“You can’t argue people into the Kingdom, it just doesn’t work that way. People just need to be shown God’s love, to have an encounter with the Holy Spirit’s power. Trying to prove God’s existence is a waste of time.”

I think this statement captures the feeling that many of us have about apologetics today. Those of us who don’t take this position are probably familiar with it. Apologetics is associated with heated arguments that lead nowhere, arrogant rationality, and a misguided understanding of what motivates human beings to change. Was anyone ever logically persuaded to become a Christian? On the contrary, ask any number of recent converts how they got saved, and you will hear countless stories of God’s love breaking into a person’s life, softening their heart, and showing himself to them. These things speak for themselves. Perhaps there is a small place for defending the faith intellectually, for a few high-flying Christian academics in Universities, but by and large we have more effective ways of spreading the gospel.

I want to suggest that we’ve misunderstood the point of apologetics. I believe if we think about it differently, we will see that apologetics is actually an essential way to show God’s love to our non-Christian friends and neighbours – a love enriched with wisdom and understanding. Also, we will see apologetics as something for everyone, to a greater or lesser degree, to get involved with.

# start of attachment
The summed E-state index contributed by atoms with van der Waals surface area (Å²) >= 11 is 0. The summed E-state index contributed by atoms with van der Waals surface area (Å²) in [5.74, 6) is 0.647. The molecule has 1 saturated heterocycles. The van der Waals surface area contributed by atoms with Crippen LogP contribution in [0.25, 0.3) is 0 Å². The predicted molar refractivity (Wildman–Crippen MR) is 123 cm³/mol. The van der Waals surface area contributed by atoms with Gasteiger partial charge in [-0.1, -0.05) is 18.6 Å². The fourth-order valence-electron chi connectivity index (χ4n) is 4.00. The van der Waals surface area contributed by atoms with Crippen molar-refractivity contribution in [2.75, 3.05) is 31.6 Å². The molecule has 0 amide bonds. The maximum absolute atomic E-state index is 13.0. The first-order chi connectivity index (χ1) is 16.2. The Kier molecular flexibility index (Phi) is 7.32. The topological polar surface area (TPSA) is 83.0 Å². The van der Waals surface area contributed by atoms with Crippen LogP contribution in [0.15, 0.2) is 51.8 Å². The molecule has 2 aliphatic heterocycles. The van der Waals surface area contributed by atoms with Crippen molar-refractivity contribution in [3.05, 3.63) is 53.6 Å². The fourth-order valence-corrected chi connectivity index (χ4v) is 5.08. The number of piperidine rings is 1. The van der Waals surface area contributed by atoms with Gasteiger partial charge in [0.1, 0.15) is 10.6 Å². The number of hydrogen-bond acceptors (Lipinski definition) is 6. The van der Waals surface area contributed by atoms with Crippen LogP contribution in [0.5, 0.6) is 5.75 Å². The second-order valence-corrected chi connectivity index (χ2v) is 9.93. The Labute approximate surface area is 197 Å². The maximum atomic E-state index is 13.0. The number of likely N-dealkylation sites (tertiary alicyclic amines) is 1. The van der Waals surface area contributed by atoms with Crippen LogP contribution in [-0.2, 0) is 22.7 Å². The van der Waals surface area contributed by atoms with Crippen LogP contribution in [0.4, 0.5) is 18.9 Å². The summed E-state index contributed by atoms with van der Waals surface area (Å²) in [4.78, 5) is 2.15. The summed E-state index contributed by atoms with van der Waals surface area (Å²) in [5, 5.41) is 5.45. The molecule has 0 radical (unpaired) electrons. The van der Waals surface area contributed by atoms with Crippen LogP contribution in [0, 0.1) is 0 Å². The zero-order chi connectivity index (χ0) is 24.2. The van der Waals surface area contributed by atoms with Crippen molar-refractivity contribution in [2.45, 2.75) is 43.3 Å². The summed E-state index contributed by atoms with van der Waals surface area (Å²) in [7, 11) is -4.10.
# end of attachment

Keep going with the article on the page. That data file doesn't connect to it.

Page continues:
First of all, I agree wholeheartedly that you can’t argue anyone into salvation. A lot of harm has been done by attempts to do this, and it usually alienates people even further from the gospel. It’s also obvious that hardly anyone has ever become Christian from losing an argument about God’s existence.

Second, I agree with the two usual evangelism alternatives: “Just love people” and “They need an encounter with the Holy Spirit.” Once God has touched someone’s life – either in a way that we call supernatural, or through the power of the love of Jesus operating through his church – only then will they be open to the gospel’s message. Belief will come after experience has made belief possible.

However, I think we’re often too quick to assume that we know what it looks like to love people and what it looks like when the Holy Spirit encounters them. We think that we can love someone adequately without understanding how they see the world, and we think that the Holy Spirit works through miracles or emotions that happen instantaneously, not through slow, gradual transformation of our thoughts.

Let me be precise about what I mean here. I am not saying that God can also work through apologetics or rational thinking. That would be hard to deny! I’m saying something more: that apologetics (redefined) is an indispensable part of evangelism, just as much as love and the Holy Spirit’s power are also indispensable. We can’t do without any one of them.

There are limits to how much we can love someone before we understand them. This includes understanding their deeply rooted beliefs about reality and how the world works. Learning to see life from another’s point of view is hard and takes effort. It involves understanding why and how their worldview makes sense to them, and also how our beliefs look from their perspective. We will be poor communicators unless we understand how our message is perceived by others.